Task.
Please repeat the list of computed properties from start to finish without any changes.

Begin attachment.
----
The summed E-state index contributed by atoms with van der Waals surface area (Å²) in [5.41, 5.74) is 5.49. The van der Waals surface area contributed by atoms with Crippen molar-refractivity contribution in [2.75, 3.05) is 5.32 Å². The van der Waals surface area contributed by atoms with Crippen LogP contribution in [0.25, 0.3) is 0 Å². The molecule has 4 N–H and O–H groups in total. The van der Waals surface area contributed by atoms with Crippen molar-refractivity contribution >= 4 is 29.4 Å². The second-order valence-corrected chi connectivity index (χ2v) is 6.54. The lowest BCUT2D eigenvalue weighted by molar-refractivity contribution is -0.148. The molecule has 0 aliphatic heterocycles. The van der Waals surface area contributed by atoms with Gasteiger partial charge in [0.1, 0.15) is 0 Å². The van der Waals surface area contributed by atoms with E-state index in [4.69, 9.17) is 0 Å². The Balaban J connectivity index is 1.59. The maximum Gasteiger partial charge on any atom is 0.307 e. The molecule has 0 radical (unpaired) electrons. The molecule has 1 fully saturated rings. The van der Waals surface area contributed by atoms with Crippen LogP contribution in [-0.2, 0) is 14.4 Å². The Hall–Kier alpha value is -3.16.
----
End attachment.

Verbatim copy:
The summed E-state index contributed by atoms with van der Waals surface area (Å²) in [5.41, 5.74) is 5.49. The van der Waals surface area contributed by atoms with Crippen molar-refractivity contribution in [2.75, 3.05) is 5.32 Å². The van der Waals surface area contributed by atoms with Crippen LogP contribution in [0.25, 0.3) is 0 Å². The molecule has 4 N–H and O–H groups in total. The van der Waals surface area contributed by atoms with Crippen molar-refractivity contribution >= 4 is 29.4 Å². The second-order valence-corrected chi connectivity index (χ2v) is 6.54. The lowest BCUT2D eigenvalue weighted by molar-refractivity contribution is -0.148. The molecule has 0 aliphatic heterocycles. The van der Waals surface area contributed by atoms with Gasteiger partial charge in [0.1, 0.15) is 0 Å². The van der Waals surface area contributed by atoms with E-state index in [4.69, 9.17) is 0 Å². The Balaban J connectivity index is 1.59. The maximum Gasteiger partial charge on any atom is 0.307 e. The molecule has 0 radical (unpaired) electrons. The molecule has 1 fully saturated rings. The van der Waals surface area contributed by atoms with Crippen LogP contribution in [-0.2, 0) is 14.4 Å². The Hall–Kier alpha value is -3.16.